China’s Baidu search engine has long been considered a scourge of the music industry for openly indexing and deep linking all mp3s it can find on the internet and listing them for easy download. There are plenty of other legally grey area mp3 search engines around, but Baidu is the biggest search engine in China and the 66th biggest website in the world according to Alexa, and as such has the legal clout to ward off legal threats from outside the Chinese jurisdiction.
However, with its listing on the NASDAQ and increasingly international profile, along with legal music offerings in the works from Google and others, Baidu understood that the life and usefulness of their MP3 Search may be coming to a close. With that in mind they have created Baidu Ting (百度听), with ‘Ting’ meaning listen, due for release later this month, and a few screenshots have leaked out from the current closed beta.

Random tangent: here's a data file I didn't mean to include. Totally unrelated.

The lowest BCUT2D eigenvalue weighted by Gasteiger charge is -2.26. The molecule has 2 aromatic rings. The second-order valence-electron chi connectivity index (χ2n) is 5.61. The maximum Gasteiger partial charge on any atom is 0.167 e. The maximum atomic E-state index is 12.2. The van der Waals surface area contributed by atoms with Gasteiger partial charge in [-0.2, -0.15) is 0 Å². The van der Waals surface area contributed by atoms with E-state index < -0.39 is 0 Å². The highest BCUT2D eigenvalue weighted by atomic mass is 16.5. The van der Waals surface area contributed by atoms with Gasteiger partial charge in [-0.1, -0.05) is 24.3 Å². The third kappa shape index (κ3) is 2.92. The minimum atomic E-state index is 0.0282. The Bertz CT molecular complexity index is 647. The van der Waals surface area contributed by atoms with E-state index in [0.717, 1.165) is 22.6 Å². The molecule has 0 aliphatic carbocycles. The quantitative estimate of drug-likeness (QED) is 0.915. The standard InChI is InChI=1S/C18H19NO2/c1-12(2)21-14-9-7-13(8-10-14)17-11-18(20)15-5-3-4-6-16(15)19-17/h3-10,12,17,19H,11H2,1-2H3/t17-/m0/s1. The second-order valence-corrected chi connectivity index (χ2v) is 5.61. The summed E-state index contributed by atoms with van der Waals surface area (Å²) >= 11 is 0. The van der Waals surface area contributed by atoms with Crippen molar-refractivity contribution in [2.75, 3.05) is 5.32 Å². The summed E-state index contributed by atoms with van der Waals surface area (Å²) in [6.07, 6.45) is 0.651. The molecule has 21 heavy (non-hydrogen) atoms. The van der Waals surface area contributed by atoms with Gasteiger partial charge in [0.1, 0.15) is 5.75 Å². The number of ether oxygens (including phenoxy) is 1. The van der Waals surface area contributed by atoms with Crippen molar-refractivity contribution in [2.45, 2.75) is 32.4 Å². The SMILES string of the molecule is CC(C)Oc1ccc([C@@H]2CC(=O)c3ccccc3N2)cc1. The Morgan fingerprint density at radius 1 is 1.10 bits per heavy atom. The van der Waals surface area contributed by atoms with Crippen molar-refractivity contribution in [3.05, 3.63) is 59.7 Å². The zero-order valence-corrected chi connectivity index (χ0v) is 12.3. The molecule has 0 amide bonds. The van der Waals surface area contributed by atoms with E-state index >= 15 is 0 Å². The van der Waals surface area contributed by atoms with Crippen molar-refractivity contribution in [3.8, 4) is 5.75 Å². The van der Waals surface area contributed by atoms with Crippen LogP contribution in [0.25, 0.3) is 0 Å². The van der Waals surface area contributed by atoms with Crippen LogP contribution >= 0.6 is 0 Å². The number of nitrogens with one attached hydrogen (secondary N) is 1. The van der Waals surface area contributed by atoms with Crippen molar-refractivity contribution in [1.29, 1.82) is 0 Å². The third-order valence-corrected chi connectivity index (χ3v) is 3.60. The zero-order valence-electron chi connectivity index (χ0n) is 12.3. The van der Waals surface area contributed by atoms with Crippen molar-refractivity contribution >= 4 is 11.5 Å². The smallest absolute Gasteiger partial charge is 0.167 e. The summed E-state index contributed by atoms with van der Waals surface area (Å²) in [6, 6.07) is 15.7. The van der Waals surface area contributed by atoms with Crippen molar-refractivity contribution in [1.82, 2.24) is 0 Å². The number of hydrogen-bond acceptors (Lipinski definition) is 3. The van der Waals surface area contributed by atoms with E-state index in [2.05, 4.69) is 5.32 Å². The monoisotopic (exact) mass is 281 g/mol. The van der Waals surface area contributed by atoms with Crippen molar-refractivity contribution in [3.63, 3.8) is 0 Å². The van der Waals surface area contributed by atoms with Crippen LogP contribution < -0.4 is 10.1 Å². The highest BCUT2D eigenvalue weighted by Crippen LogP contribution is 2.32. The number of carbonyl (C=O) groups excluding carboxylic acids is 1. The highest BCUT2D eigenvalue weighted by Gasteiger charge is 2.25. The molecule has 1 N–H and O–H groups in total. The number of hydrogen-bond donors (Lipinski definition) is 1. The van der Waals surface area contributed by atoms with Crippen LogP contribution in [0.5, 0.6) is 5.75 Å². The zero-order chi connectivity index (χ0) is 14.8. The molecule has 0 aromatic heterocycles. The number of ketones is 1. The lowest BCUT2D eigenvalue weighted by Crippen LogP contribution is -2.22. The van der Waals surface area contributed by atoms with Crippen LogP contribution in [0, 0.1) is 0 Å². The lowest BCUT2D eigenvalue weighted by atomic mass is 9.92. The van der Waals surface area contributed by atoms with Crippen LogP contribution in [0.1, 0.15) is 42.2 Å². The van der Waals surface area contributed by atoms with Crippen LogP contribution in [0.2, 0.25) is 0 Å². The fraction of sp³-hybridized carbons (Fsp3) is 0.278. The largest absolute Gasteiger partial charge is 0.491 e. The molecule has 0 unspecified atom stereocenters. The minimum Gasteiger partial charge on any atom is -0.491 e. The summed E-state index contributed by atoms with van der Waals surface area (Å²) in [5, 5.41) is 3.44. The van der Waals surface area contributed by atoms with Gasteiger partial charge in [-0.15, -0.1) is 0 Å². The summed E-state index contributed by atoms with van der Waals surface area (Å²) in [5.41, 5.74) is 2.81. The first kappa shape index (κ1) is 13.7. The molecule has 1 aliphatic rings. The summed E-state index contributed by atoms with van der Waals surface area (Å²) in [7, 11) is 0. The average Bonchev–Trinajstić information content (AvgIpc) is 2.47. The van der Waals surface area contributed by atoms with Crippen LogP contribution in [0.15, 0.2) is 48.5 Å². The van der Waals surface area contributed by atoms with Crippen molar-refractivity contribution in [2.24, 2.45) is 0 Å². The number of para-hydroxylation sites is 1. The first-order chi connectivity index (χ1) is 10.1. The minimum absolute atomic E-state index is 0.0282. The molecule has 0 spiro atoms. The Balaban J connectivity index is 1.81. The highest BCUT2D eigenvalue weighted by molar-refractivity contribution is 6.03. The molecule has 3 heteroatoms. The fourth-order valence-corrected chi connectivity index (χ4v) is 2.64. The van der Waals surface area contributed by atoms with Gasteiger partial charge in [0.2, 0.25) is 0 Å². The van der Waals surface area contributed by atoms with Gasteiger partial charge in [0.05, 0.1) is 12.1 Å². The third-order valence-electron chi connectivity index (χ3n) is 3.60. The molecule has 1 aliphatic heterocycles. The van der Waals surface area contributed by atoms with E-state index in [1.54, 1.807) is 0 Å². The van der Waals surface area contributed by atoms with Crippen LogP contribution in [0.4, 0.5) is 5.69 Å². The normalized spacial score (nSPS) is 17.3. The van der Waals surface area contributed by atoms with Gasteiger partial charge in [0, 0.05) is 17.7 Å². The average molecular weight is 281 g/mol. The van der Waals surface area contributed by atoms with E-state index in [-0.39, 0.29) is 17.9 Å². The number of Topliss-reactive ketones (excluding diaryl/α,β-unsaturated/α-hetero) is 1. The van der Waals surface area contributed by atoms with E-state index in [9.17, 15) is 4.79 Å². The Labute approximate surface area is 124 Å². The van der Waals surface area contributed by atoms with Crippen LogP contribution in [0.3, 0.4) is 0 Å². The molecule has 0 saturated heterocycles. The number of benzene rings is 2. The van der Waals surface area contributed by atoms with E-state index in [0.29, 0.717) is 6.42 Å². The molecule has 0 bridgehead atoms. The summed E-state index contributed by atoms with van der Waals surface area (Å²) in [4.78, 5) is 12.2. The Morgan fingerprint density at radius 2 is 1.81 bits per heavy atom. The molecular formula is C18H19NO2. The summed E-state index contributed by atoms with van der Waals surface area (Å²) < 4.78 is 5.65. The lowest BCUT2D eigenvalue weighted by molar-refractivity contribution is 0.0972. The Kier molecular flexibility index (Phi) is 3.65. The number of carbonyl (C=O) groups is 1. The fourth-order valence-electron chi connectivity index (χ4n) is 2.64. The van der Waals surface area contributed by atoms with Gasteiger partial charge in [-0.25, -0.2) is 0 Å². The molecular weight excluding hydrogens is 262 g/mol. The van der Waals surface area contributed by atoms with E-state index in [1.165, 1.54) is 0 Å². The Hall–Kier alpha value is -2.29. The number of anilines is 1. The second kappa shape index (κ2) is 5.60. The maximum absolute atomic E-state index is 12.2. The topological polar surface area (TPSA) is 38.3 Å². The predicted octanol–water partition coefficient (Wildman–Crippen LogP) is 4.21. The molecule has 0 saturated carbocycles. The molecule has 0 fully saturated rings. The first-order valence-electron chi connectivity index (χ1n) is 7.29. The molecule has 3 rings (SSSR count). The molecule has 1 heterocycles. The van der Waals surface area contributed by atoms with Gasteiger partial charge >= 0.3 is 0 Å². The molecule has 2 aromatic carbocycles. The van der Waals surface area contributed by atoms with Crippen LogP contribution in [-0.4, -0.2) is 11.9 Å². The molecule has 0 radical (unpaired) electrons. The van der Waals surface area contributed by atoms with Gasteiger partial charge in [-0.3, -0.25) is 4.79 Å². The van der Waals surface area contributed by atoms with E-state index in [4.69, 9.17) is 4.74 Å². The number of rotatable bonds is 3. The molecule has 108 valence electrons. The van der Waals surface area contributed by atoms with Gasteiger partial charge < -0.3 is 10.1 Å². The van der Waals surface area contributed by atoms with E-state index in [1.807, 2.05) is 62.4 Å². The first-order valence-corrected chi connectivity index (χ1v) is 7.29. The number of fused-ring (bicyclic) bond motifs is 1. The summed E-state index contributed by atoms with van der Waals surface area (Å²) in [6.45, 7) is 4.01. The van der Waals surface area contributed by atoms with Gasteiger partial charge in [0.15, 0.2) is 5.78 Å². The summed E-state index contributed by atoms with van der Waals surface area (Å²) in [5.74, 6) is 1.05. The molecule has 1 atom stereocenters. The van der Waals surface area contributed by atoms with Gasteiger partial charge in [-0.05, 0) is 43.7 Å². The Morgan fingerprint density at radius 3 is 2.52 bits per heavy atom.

Ting will be a legal service after Baidu’s long negotiations with the Copyright Society of China and some major labels on a royalty payment system, allowing users to stream all songs and download a number of them for free, offering users a way to create their music libraries in the cloud, possibly a more centralised service of something like Ex.fm. Some are also reporting that whilst songwriters will receive monetary compensation, record labels will not as a way to keep costs down, although such information would seem to contradict their negotiations with record labels – we’ll see as the beta opens up to the public in a few weeks and the currently limited library of music expands.
[via Penn Olson]